11.1.1 There should be machinery at the regional offices to entertain complaints from the borrowers if the branches do not follow these guidelines, and to verify periodically that these guidelines are scrupulously implemented by the branches.

11.1.2 The names and addresses of the officer with whom complaints can be lodged should be displayed on the notice board of every branch.

12 AMENDMENTS

These guidelines are subject to any instructions that may be issued by the RBI from time to time.


Appendix

Master Circular
LENDING TO PRIORITY SECTOR
List of Circulars consolidated by the Master Circular

No.

Circular No.

Date

Subject

Paragraph No.

1.

RPCD.CO.Plan.BC. 69/04.09.01/2010-11

09.05.2011

Housing Loan Limit under Priority Sector

I.(v), 6.1

2.

RPCD.CO.Plan.BC. 66/04.09.01/2010-11

03.05.2011

Bank Loans to Micro Finance Institutions (MFIs)- Priority Sector Status

I.(iii),1.3.14,2.2.3,3.1

3.

RPCD.CO.Plan.BC. 51/04.09.01/2010-11

02.02.2011

Classification of Loans against Gold Jewellery

I. 1.3.18

4.

RPCD.CO.Plan.BC. 49/04.09.01/2010-11

28.01.2011

Annual Financial Inspection-Priority Sector Loans- Mis-classification by Banks

III. 12.1.1 & 12.1.2

5.

DBOD Mail Box Clarification

22.02.2011

Priority Sector Lending-Classification of loans sanctioned to Central/ State Co-operative marketing Federation and State Civil Supplies Corporations

I.1.4.2

6.

DBOD Mail Box Clarification

10.12.2010

Priority Sector Lending- Classification of Loans sanctioned to State Financial Corporations

I.2.3.1

7.

DBOD Mail Box Clarification

04.08.2009

Priority Sector Lending-Classification of Advances to Corporates/ Private Companies/ Sugar Co-operative Mills

I.1.4.3

8.

RPCD.SME&NFS.No.BC.90/06.02.31/2009-10

29.06.2010

Recommendations of the Prime Minister's High Level Task Force on MSMEs

III.

9.

RPCD.CO.Plan.BC.78/04.09.01/2009-10

30.04.2010

Priority Sector Lending- Export Credit for Agriculture and Allied Activities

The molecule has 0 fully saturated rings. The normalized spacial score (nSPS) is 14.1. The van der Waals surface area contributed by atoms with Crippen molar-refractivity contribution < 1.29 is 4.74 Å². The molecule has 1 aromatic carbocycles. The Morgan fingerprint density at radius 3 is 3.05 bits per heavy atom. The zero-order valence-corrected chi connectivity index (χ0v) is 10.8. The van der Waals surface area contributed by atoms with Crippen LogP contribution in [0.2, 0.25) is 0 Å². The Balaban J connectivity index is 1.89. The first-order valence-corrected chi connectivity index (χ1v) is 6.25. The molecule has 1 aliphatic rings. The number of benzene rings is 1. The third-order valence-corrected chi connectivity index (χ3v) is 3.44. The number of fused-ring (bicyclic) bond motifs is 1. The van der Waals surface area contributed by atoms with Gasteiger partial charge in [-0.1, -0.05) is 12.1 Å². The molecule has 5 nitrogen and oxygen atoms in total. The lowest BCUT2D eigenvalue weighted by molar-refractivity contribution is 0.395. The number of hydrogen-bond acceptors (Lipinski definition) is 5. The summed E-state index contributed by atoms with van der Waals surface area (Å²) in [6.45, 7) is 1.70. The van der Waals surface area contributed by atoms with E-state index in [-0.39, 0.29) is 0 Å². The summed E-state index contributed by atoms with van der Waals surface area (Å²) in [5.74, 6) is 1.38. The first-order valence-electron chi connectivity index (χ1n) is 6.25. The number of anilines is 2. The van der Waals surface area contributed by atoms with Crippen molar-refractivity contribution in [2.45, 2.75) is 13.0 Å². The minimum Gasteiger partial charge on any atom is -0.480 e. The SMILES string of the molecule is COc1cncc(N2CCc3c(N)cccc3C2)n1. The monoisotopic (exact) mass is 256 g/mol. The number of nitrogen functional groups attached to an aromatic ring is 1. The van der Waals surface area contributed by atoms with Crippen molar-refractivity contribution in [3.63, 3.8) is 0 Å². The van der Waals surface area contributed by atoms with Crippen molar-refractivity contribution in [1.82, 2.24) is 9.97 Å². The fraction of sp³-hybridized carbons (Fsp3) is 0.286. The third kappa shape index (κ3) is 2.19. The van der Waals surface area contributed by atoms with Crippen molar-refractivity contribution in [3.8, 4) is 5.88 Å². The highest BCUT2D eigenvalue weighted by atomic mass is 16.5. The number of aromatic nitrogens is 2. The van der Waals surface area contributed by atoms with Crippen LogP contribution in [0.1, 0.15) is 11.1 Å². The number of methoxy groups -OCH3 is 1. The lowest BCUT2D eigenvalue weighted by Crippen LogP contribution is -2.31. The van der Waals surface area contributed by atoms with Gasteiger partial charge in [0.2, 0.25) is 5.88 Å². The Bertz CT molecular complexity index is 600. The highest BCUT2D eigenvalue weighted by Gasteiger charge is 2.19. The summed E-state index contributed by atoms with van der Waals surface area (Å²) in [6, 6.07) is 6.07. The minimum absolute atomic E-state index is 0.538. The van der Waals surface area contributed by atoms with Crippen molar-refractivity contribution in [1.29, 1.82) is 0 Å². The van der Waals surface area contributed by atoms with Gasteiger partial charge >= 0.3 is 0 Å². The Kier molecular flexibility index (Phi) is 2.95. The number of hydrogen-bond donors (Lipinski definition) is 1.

I.1.1.7

10.

RPCD.CO.Plan.BC. 64/04.09.01/2009-10

09.04.2010

Priority Sector Lending- Advances to Micro and Small Enterprises engaged in Exports

I.2.1.2 (d)

11.

RPCD.CO.Plan.BC. 46/04.09.01/2009-10

18.12.2009

Priority Sector Lending- Loans to Housing Finance Companies (HFCs)

6.5 (iv), (v)

12.

RPCD.CO.Plan.BC. 24/04.09.01/2009-10

18.09.2009

Priority Sector Lending-Categorisation of Activities under Service under the MSMED Act, 2006

I. (ii), I. 2.1.2 (c)

13.

RPCD.CO.Plan.BC. 74/04.09.01/2008-09

08.12.2008

Priority Sector Lending – Loans to Housing Finance Companies (HFCs)

I. 6.5 (i), (ii), (iii)

14.

RPCD.CO.Plan.BC. 65/04.09.01/2007-08

06.05.2008

Weaker Section Lending targets – Ensuring adherence

II. 1.1

15.

RPCD.CO.Plan.BC. 66/04.09.01/2007-08

06.05.2008

General Purpose Credit Cards and Overdrafts against ‘No-frills’ Account as indirect finance to agriculture under priority sector

I. 1.3.13, 1.3.17

16.

RPCD.CO.Plan.BC. 42/04.09.01/2007-08

12.12.2007

Priority Sector Lending – Funds provided by sponsor banks/commercial banks to RRBs

I. 1.3.16

17.

RPCD.CO.Plan.BC. 30/04.09.01/2007-08

11.10.2007

Revised Guidelines on Lending to Priority Sector – Weaker Sections

I. 7 (j)

18.

RPCD.Plan.BC.No. 10856/04.09.01/2006-07

18.05.2007

Revised Guidelines on Lending to Priority Sector – Weaker Sections

I. 7 (j)

19.

RPCD.Plan.BC.No.84/04.09.01/2006-07

30.04.2007

Guidelines on lending to priority sector -- Revised

Section I & II

20.

RPCD. Plan. BC. 53/04.09.01/ 2002-03

20.10.2002

Levying of service charges and inspection charges by banks in respect of priority sector loans

III. 7.1.1, 7.1.2

21.

RPCD. PLNFS. BC. 24/06.02.77/ 2002-03

04.10.2002

Flow of credit to SSIs – Time schedule for disposal of loan applications

III. 2.3 (ii)

22.

RPCD. Plan. BC. 15/ 04.09.01/ 2001-02

17.08.2001

Charging of penal interest by banks on priority sector loans

IIII.6.1.1, 6.1.2

23.

RPCD.No.Plan.BC.77/PL-09.01/ 89-90

18.01.1990

Lending to Priority Sector – Loan Application Forms

III. 2.2

24.

RPCD.No.Plan.BC.67/PS.22/87-88

12.12.1987

Advances to Priority Sector - Issue of Acknowledgement to Applicants from Weaker Sections

III. 2.2